The most effective way to reduce your waste is to generate less of it in the first place. Waste prevention offers the greatest environmental and cost saving benefits.
- Reduce: Businesses can modify their current practices to reduce the amounts of waste generated by changing the design, manufacture, purchase, or use of materials or products. For example, your business could encourage employees to only print what they need and ensure that printer settings are defaulted to print double sided to save paper.
- Reuse: Reuse of products and packaging prolongs the useful life of these materials, thus delaying final disposal or recycling. Reuse is the repair, refurbishing, washing, or just simple recovery of worn or used products, appliances, furniture and building materials. For example, by encouraging employees or customers to use reusable coffee mugs rather than single-use, disposable cups, you don’t have to manage the disposal of a bunch of coffee cups.
- Donate: Businesses can donate products or materials to others who need and can use the items. For example, bakeries, restaurants and hotels could promptly distribute perishable and prepared foods to hungry people in their communities.
A Local Example of Repurposing Waste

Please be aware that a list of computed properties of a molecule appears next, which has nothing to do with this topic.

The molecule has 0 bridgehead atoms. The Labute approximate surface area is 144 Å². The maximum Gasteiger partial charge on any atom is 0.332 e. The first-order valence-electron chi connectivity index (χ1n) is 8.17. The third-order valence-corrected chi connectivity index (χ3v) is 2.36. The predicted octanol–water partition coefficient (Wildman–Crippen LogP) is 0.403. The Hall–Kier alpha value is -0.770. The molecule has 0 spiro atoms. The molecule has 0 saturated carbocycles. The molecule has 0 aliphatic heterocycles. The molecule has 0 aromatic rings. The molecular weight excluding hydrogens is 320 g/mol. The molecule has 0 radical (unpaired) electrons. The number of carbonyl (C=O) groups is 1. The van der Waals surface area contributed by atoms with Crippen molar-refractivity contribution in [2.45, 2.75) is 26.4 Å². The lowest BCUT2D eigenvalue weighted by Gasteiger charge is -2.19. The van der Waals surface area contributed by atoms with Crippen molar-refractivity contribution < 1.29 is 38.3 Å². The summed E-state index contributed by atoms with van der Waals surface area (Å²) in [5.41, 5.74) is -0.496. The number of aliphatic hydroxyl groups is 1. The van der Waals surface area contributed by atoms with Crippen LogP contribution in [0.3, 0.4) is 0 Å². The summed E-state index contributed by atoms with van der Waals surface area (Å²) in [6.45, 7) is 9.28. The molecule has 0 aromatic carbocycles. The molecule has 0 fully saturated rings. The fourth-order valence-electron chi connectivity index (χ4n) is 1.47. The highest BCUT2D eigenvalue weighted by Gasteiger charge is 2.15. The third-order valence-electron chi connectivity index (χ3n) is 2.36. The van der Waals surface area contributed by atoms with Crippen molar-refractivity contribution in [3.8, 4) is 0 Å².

Spent grains from the beer brewed at Backroads Brewery here in Nelson are donated to farmers and repurposed as animal feed or to build up soils. This arrangement benefits both the farmer and Backroads Brewery.
The farmers drive to the brewery to pickup the spent grains, so Backroads saves money that would otherwise have been spent on the hauling and tipping fees associated with disposing of their waste, and the only cost to farmers for accessing the grains are the costs associated with driving to pick them up.
This is a perfect example of two local businesses collaborating to repurpose and divert waste in a mutually beneficial way that improves their bottom lines, and demonstrates that taking climate action does not have to come at a high cost.
Recycling saves energy, helps keep materials out of landfills and incinerators, and provides raw materials for the production of new products. When waste cannot be prevented, recycling is the next best option.
Recycling is more than extending the life of landfills. It is about making the best use of the resources we have available and conserving those resources for future generations. It is about conserving water, energy, land and raw materials.
Composting is recycling for organics. It converts organic materials, like food waste and yard trimmings, into a valuable soil amendment that contributes to soil health and keeps organic wastes out of landfills, which in turn reduces the amount of methane being emitted from these sites.
Businesses that currently do not have access to commercial composting can soon take advantage of the RDCK’s Organic Waste Diversion program which is currently under development. Organic waste will be diverted to a local processing site in Salmo and turned into high quality compost. For more information about this program, please visit the RDCK website.
How the Chamber Can Help
Not sure where to start? Looking to collaborate with other businesses on issues of waste?
Contact the Business & Climate Advisor at the Nelson & District Chamber of Commerce.
The Nelson and District Chamber of Commerce Business and Climate Advisor Program is presented in partnership with The Nelson and Area Economic Development Partnership and supported by Nelson & District Credit Union.